Pseudomonas aeruginosa is notorious for causing disease across vast taxonomic terrain (insects, worms, vertebrates, plants). Which viruses have a comparably wide host range?
Elio adds later:
The comments on this Talmudic Question have been both enlightening and varied. I should now pipe in with another candidate for a virus that has a particularly wide host range, the Vesicular Stomatitis Virus (VSV, Rhabdoviridae). I had long known that VSV infects mammals and insects, but then some time ago I heard Sean Whelan from Harvard mentioning that it can be induced to infect yeast as well, although this is certainly not a natural host. He supplied the following references:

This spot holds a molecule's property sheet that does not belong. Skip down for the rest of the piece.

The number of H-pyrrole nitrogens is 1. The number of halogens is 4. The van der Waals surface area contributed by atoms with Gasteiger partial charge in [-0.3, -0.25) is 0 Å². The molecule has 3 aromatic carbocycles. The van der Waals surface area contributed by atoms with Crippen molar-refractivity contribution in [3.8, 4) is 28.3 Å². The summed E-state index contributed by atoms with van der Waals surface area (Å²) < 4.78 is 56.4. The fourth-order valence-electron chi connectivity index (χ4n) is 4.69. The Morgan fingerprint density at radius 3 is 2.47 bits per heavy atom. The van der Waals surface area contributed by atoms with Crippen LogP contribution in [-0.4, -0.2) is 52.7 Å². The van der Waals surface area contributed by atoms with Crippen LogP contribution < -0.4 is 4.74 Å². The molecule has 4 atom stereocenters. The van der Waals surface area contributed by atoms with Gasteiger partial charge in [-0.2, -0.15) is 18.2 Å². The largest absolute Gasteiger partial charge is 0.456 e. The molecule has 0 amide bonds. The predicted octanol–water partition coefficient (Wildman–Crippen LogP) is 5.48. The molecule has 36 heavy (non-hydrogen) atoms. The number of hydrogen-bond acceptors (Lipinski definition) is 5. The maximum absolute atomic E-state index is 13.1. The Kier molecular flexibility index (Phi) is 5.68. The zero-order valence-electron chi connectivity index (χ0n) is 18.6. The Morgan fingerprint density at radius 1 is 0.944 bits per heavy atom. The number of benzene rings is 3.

The original description of the yeast experiments:
Makarow, M., L. T. Nevalainen, and L. Kaariainen (1986) Expression of the RNA genome of an animal virus in Saccharomyces cerevisiae. Proc Natl Acad Sci U S A 83: 8117-21.
The virus also replicates in C. elegans (for which there are currently no known natural viruses).
Schott, D. H., D. K. Cureton, S. P. Whelan, and C. P. Hunter (2005) An antiviral role for the RNA interference machinery in Caenorhabditis elegans. Proc Natl Acad Sci U S A 102:18420-4.
Wilkins, C., R. Dishongh, S. C. Moore, M. A. Whitt, M. Chow, and K. Machaca (2005) RNA interference is an antiviral defence mechanism in Caenorhabditis elegans. Nature 436:1044-7.